Crotalus oreganus is a venomous pit viper species found in North America in the western United States, parts of British Columbia, and northwestern Mexico. Seven subspecies are currently recognized, including the nominate subspecies described here.[4]

Description[edit source | edit]

The size of this species varies greatly, with some populations being stunted and others growing very large. Mainland specimens often reach 100 cm (39 in) in length, with the largest on record being 162.6 cm (64.0 in) (Klauber, 1956)[3] for C. o. oreganus.[6]

This species, in its various forms, shows considerable ontogenetic variation. Juveniles usually have more or less distinct patterns, but these fade as the animals mature. The color of the iris often matches the ground color, which may be bronze, gold, or different shades of tan, pink, or gray.[3]

Northern Pacific Rattlesnake, near Hood River, Oregon

The color pattern of the typical form, C. o. oreganus, has a dark-brown, dark-gray, olive-brown, or sometimes black or pale yellowish ground color overlaid dorsally with a series of large, dark blotches with uneven white edges. These blotches are also wider than the spaces that separate them. Additionally, a lateral series of blotches, usually darker than the dorsal blotches, is clearly visible on all but the darkest specimens. The first rings of the tail are about the same color as the last body blotches, but these rings become progressively darker; the last two rings, at the base of the tail, are usually black. The belly is pale yellow, usually with brown spots. A large, dark-brown blotch on the snout has a pale border behind it that forms transverse bars on the supraoculars. There is a dark brown postocular stripe with a white border that extends from the eye to around the angle of the jaw.[3]

Crotalus oreganus on Yosemite Falls


Common names[edit source | edit]

Its common names include western rattlesnake,[3] northern Pacific rattlesnake,[4] Pacific rattlesnake, black rattlesnake, Arizona diamond rattlesnake, black diamond rattlesnake, black snake, California rattlesnake, confluent rattlesnake, diamond-back rattlesnake, Great Basin rattlesnake, Hallowell's rattlesnake, Missouri rattlesnake, Oregon rattlesnake, Pacific rattler, rattlesnake, southern rattlesnake, western black rattlesnake, western rattler,[5] and north Pacific rattlesnake.[7]

Geographic range[edit source | edit]

It is found in North America from southwestern Canada, through much of the western half of the United States, and south into northern Mexico. In Canada, it is found in southern British Columbia. In the US, it occurs in Washington, Oregon, western and southern Idaho, California, Nevada, Utah, Arizona, and likely west-central New Mexico. In northern Mexico, it is found in western Baja California and the extreme north of Baja California Sur, from sea level to an altitude of 2,500 m (8,200 ft).[3]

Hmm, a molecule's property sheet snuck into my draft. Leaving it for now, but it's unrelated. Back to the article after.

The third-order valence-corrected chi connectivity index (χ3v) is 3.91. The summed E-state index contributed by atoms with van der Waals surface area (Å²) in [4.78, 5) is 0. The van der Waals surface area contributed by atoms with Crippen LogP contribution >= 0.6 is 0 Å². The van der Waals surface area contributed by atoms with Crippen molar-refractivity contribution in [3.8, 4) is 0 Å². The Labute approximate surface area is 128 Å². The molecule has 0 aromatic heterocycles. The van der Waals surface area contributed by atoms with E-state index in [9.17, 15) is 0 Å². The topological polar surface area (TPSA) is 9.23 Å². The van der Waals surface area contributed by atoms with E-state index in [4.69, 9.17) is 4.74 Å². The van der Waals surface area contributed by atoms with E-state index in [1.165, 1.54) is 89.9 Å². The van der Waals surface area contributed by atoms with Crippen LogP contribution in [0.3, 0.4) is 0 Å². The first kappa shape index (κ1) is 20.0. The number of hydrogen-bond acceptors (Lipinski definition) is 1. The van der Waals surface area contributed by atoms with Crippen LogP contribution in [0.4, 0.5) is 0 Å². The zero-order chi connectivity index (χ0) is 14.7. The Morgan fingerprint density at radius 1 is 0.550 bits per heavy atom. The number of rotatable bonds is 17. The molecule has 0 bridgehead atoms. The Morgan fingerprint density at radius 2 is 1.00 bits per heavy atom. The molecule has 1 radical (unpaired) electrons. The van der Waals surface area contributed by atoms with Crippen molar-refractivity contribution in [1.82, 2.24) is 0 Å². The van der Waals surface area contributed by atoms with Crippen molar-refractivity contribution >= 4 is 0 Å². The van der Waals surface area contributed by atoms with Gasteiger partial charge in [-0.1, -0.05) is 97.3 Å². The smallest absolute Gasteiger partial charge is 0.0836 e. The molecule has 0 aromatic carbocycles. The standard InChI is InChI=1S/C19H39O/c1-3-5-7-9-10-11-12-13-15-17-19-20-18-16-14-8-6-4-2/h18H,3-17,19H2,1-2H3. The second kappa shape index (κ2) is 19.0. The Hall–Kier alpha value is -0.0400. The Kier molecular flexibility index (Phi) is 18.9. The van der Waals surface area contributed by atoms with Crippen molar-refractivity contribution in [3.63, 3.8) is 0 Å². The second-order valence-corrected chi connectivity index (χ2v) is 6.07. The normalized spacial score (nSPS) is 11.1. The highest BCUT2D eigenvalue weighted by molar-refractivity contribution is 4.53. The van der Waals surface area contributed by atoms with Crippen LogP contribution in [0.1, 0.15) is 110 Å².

This species also reportedly occurs on six different islands:[3]

Diet[edit source | edit]

Using its heat-sensing facial pits to locate prey, C. oreganus eats birds, bird eggs, and small mammals, from mice up to and including rabbits. It also eats small reptiles and amphibians. The juveniles eat insects.[8]

Reproduction[edit source | edit]

Sexually mature females bear live young in broods of as many as 25.[8]

Conservation status[edit source | edit]

This species is classified as Least Concern on the IUCN Red List of Threatened Species (v3.1, 2001).[9] Species are listed as such due to their wide distribution, presumed large population, or because they are unlikely to be declining fast enough to qualify for listing in a more threatened category. The population trend was stable when assessed in 2007.[10]

Subspecies[edit source | edit]

Subspecies[4]Taxon author[4]Common name[6]Geographic range[6]
C. o. abyssusKlauber, 1930Grand Canyon rattlesnakeThe US in Arizona in the Grand Canyon of the Colorado River, from the north to the south rim
C. o. caliginisKlauber, 1949Coronado Island rattlesnakeMexico, on South Coronado Island, off the northwest coast of Baja California
C. o. cerberus(Coues In Wheeler, 1875)Arizona black rattlesnakeArizona from the Hualpi Mountains and Cottonwood Cliffs in the northwest, southeast to the Santa Catalina, Rincon, Pinaleno and Blue Mountains, Steeple Rock in extreme western New Mexico|-
C. o. concolorWoodbury, 1929Midget faded rattlesnakeColorado and Green River basins of southwestern Wyoming, Utah east of 111°W (excluding the southeastern corner) and extreme east-central Colorado
C. o. helleriMeek, 1905Southern Pacific rattlesnakeSouthern California, west of the desert, in the north from the counties of San Luis Obispo and Kern, and south through the counties of Santa Barbara, Ventura, Los Angeles (including Santa Catalina Island), southwestern San Bernardino, Orange, western Riverside, San Diego and extreme western Imperial, south though Baja California to 28° 30'N
C. o. lutosusKlauber, 1930Great Basin rattlesnakeGreat Basin region, Idaho south of 44°N, Utah west of 111°W, Arizona west and north of the Colorado River, as well as the north rim of the Grand Canyon, Nevada (excuding Esmeralda, Nye and Clark Counties), California east of the Sierra Nevada from Lower Klamath Lake south to below Lake Mono, Oregon south and east of the line Upper Klamath Lake-Fort Rock-Burns-Council (Idaho)